Minimalization for Maximum Mission

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“The consumption society has made us feel that happiness lies in having things, and has failed to teach us the happiness of not having things.” Elise Boulding

Even from an early age, the words of Jesus found in the Gospels have resonated so deeply in my mind and heart. I’ve always seen Jesus, not as a blue-eyed, pale-skinned, white and tidy figure, but an olive-skinned, dusty-footed rabbi: joyful, passionate, and driven, as He took the Kingdom of God wherever He went. So close to my heart are some words from the Sermon on the Mount:

“Therefore I tell you, do not be anxious about your life, what you will eat or what you will drink, nor about your body, what you will put on. Is not life more than food, and the body more than clothing? Look at the birds of the air: they neither sow nor reap nor gather into barns, and yet your heavenly Father feeds them. Are you not of more value than they? And which of you by being anxious can add a single hour to his span of life? And why are you anxious about clothing? Consider the lilies of the field, how they grow: they neither toil nor spin, yet I tell you, even Solomon in all his glory was not arrayed like one of these. But if God so clothes the grass of the field, which today is alive and tomorrow is thrown into the oven, will he not much more clothe you, O you of little faith? Therefore do not be anxious, saying, ‘What shall we eat?’ or ‘What shall we drink?’ or ‘What shall we wear?’ For the Gentiles seek after all these things, and your heavenly Father knows that you need them all. But seek first the kingdom of God and his righteousness, and all these things will be added to you.”“Therefore do not be anxious about tomorrow, for tomorrow will be anxious for itself. Sufficient for the day is its own trouble” (Matthew 6:25-34).

Of course, Jesus spoke at other times about living lightly and not being tethered down by material possessions. From His interaction with the rich, young ruler (Mark 10:17-27), to punchlines such as “what does it profit a man to gain the whole world but lose his soul,” (Matt 16:26-27) Jesus also reminded people (especially, those who followed Him) to live in the freedom of simplicity.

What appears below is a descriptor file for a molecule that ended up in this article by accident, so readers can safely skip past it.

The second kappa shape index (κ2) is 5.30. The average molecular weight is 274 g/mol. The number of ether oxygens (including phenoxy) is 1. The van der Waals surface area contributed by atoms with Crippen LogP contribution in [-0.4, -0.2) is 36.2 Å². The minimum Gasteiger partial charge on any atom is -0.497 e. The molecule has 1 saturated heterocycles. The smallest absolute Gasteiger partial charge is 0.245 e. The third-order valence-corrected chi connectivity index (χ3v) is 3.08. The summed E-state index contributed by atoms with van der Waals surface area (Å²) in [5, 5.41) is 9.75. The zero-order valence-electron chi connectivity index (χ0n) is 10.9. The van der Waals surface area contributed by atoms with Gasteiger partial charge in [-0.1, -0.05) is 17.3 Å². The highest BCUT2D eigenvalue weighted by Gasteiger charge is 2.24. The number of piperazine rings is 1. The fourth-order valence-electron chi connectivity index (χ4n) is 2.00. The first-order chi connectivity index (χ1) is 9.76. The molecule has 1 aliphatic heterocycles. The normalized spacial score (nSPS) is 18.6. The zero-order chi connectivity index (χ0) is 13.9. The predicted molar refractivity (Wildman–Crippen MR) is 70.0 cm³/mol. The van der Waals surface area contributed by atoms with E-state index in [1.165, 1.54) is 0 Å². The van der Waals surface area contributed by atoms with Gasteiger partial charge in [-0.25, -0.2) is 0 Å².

I’ve always tended toward simplicity. From working cross-culturally (bouncing around, living out of my hiking backpack) to moving across the nation with nothing but the belongings that could fit in my car, I’ve always preferred minimalism. One thing that I’ve learned, however, are the struggles of doing that with family in tow. Lately, however, I’ve been passionate at figuring out what minimalism looks like for me and my family, and one of the ways I’ve done this is going through a course put on by author Joshua Becker (becomingminimalist.com), called “Uncluttered.” It’s been helpful in this season to have a structured, week-by-week process to work through, with exercises and stories of the journeys that others have taken to live more minimalistically. One of the exercises of this course is putting words the answer to the question: “Why move toward minimalism?” For me, it comes back to my raw fascination with Jesus and the Kingdom of the Heavens. My why is:

  • I want to live in a way that is lightweight and low maintenance so that I can experience deeper freedom: freedom from the anxiety that seems to attach itself so easily to material possessions and the fears of society (i.e. fear of missing out, not having enough, etc.).
  • I want more time to spend with my family, and experiencing life together; and I want more time to contemplatively live out my relationship with God.
  • I want to be more generous in loving and helping others with my time and resources.
  • I want my children to experience the joy and freedom of simplicity.

The process of un-cluttering is doing good for my soul.

 

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Joel